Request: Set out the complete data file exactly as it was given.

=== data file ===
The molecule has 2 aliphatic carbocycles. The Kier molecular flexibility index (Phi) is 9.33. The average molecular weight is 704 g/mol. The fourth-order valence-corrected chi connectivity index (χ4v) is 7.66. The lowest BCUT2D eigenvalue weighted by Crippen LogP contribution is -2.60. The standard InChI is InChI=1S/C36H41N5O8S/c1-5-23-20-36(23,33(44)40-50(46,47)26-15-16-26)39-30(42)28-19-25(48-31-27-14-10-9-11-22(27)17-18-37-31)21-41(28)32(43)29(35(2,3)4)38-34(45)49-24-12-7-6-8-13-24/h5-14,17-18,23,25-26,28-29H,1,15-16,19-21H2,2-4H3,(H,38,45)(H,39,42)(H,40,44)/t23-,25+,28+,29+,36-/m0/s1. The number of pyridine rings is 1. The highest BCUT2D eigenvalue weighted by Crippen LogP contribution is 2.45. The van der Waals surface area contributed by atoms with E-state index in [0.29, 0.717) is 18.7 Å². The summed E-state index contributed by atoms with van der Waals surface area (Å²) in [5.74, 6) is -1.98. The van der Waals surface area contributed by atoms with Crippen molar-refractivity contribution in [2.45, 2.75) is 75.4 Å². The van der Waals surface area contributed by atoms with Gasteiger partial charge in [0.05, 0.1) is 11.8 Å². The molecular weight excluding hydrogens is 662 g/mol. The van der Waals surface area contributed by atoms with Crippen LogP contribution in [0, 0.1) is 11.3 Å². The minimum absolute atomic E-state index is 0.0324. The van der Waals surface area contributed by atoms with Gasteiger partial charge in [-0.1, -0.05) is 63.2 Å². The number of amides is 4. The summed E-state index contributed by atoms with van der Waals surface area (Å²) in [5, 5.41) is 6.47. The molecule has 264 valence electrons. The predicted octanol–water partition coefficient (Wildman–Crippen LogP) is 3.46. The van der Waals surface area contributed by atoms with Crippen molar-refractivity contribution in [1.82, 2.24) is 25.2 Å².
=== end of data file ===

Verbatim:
The molecule has 2 aliphatic carbocycles. The Kier molecular flexibility index (Phi) is 9.33. The average molecular weight is 704 g/mol. The fourth-order valence-corrected chi connectivity index (χ4v) is 7.66. The lowest BCUT2D eigenvalue weighted by Crippen LogP contribution is -2.60. The standard InChI is InChI=1S/C36H41N5O8S/c1-5-23-20-36(23,33(44)40-50(46,47)26-15-16-26)39-30(42)28-19-25(48-31-27-14-10-9-11-22(27)17-18-37-31)21-41(28)32(43)29(35(2,3)4)38-34(45)49-24-12-7-6-8-13-24/h5-14,17-18,23,25-26,28-29H,1,15-16,19-21H2,2-4H3,(H,38,45)(H,39,42)(H,40,44)/t23-,25+,28+,29+,36-/m0/s1. The number of pyridine rings is 1. The highest BCUT2D eigenvalue weighted by Crippen LogP contribution is 2.45. The van der Waals surface area contributed by atoms with E-state index in [0.29, 0.717) is 18.7 Å². The summed E-state index contributed by atoms with van der Waals surface area (Å²) in [5.74, 6) is -1.98. The van der Waals surface area contributed by atoms with Crippen molar-refractivity contribution in [2.45, 2.75) is 75.4 Å². The van der Waals surface area contributed by atoms with Gasteiger partial charge in [0.05, 0.1) is 11.8 Å². The molecular weight excluding hydrogens is 662 g/mol. The van der Waals surface area contributed by atoms with Crippen LogP contribution in [0, 0.1) is 11.3 Å². The minimum absolute atomic E-state index is 0.0324. The van der Waals surface area contributed by atoms with Gasteiger partial charge in [-0.1, -0.05) is 63.2 Å². The number of amides is 4. The summed E-state index contributed by atoms with van der Waals surface area (Å²) in [5, 5.41) is 6.47. The molecule has 264 valence electrons. The predicted octanol–water partition coefficient (Wildman–Crippen LogP) is 3.46. The van der Waals surface area contributed by atoms with Crippen molar-refractivity contribution in [1.82, 2.24) is 25.2 Å².